Under present circumstances, I will take five hundred dollars for him, and not one cent less.’
After considerable discussion, Friend Hopper
urged him to allow his bondman until ten o'clock next morning, to see what could be done among his friends; and he himself gave a written obligation that the man should be delivered up to him at that hour, in case he could not procure five hundred dollars to purchase his freedom.
When the master was gone, Friend Hopper
said to the alarmed fugitive, ‘There now remains but one way for thee to obtain thy freedom.
As to raising five hundred dollars, that is out of the question.
But if thou wilt be prompt and resolute, and do precisely as I tell thee, I think thou canst get off safely.’
‘I will do anything for freedom,’ replied the bondman; ‘for I have made up my mind, come what may, that I never will go back into slavery.’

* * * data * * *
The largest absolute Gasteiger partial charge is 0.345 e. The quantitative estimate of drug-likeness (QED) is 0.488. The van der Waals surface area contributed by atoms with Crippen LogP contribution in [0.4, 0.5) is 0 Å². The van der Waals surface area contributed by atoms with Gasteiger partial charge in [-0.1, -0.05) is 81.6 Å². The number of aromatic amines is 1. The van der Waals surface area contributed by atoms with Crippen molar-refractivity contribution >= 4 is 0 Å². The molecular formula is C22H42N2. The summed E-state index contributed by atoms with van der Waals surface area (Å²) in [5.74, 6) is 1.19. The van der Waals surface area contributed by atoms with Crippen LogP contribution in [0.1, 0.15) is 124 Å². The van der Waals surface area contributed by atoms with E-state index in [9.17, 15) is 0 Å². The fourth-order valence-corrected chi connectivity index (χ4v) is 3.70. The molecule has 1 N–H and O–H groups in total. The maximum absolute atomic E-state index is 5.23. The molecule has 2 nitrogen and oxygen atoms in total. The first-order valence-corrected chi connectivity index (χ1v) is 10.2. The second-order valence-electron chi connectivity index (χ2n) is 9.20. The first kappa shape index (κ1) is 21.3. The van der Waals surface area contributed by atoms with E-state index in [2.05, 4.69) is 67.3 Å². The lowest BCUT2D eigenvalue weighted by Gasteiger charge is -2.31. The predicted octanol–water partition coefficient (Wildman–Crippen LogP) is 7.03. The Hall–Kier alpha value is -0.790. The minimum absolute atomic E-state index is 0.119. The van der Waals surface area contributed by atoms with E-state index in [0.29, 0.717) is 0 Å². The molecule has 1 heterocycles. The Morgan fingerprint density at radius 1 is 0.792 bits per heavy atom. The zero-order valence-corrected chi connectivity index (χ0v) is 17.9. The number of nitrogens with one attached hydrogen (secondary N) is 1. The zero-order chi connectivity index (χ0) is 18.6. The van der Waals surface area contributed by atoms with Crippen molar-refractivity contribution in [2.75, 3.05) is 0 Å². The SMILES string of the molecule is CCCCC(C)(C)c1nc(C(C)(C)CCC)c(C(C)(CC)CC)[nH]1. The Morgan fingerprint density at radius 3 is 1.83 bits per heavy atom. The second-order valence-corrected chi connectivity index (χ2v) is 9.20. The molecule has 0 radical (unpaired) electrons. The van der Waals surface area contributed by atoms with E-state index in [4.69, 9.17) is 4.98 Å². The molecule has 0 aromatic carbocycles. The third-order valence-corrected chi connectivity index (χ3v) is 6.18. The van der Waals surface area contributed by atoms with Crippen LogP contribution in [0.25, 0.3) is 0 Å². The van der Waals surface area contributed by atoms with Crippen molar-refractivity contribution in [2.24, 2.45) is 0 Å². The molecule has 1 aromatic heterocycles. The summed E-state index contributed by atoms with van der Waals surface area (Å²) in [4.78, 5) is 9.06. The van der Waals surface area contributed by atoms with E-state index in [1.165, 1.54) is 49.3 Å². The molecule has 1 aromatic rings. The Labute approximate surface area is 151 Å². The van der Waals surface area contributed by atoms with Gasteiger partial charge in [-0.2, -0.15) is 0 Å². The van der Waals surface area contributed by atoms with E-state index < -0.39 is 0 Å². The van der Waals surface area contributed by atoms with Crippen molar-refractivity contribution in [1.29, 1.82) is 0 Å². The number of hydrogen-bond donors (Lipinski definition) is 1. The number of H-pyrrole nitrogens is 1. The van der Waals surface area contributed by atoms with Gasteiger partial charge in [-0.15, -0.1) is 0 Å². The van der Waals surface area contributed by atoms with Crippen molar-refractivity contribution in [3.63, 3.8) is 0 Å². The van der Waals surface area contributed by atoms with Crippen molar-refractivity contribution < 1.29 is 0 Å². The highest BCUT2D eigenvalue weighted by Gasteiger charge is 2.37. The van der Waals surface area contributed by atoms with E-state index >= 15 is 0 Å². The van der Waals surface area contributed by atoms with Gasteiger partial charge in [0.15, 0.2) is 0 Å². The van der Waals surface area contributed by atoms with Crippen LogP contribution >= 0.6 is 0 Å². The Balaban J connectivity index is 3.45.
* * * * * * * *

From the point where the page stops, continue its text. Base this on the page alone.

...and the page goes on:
‘Very well then,’ rejoined his friend.
‘Don't get frightened when the right moment comes to act; but keep thy wits about thee, and do as I tell thee.
Thy master will come here to-morrow at ten o'clock, according to appointment.
I must deliver thee up to him, and receive back the obligation for one thousand dollars, which I have given him. Do thou stand with thy back against the door, which opens from this room into the parlor.
When he has returned ’